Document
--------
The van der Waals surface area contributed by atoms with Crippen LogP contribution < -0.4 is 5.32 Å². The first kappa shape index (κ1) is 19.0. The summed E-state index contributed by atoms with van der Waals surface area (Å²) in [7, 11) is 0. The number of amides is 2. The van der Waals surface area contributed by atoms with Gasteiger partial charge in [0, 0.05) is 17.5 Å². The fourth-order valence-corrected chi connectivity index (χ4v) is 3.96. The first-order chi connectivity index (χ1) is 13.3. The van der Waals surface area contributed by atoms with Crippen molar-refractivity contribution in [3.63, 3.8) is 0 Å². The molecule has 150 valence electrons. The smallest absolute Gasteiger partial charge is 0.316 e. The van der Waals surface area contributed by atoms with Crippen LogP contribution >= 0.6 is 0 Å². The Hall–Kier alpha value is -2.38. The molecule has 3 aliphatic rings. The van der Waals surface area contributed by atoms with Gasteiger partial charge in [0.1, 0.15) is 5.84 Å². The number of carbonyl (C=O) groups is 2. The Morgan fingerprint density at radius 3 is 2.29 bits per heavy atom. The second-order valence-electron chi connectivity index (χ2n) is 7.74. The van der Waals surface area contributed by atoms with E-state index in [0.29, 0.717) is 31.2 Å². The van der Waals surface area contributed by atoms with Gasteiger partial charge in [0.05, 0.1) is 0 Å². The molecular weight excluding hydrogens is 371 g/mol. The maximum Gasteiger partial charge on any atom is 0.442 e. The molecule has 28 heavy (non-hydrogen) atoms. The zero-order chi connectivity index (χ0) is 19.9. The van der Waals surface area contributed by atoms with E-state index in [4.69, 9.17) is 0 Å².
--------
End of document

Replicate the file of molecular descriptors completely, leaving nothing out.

The van der Waals surface area contributed by atoms with Crippen LogP contribution < -0.4 is 5.32 Å². The first kappa shape index (κ1) is 19.0. The summed E-state index contributed by atoms with van der Waals surface area (Å²) in [7, 11) is 0. The number of amides is 2. The van der Waals surface area contributed by atoms with Gasteiger partial charge in [0, 0.05) is 17.5 Å². The fourth-order valence-corrected chi connectivity index (χ4v) is 3.96. The first-order chi connectivity index (χ1) is 13.3. The van der Waals surface area contributed by atoms with Crippen molar-refractivity contribution in [3.63, 3.8) is 0 Å². The molecule has 150 valence electrons. The smallest absolute Gasteiger partial charge is 0.316 e. The van der Waals surface area contributed by atoms with Crippen LogP contribution >= 0.6 is 0 Å². The Hall–Kier alpha value is -2.38. The molecule has 3 aliphatic rings. The van der Waals surface area contributed by atoms with Gasteiger partial charge in [0.1, 0.15) is 5.84 Å². The number of carbonyl (C=O) groups is 2. The Morgan fingerprint density at radius 3 is 2.29 bits per heavy atom. The second-order valence-electron chi connectivity index (χ2n) is 7.74. The van der Waals surface area contributed by atoms with E-state index in [0.29, 0.717) is 31.2 Å². The van der Waals surface area contributed by atoms with Gasteiger partial charge in [0.05, 0.1) is 0 Å². The molecular weight excluding hydrogens is 371 g/mol. The maximum Gasteiger partial charge on any atom is 0.442 e. The molecule has 28 heavy (non-hydrogen) atoms. The zero-order chi connectivity index (χ0) is 19.9. The van der Waals surface area contributed by atoms with E-state index in [4.69, 9.17) is 0 Å².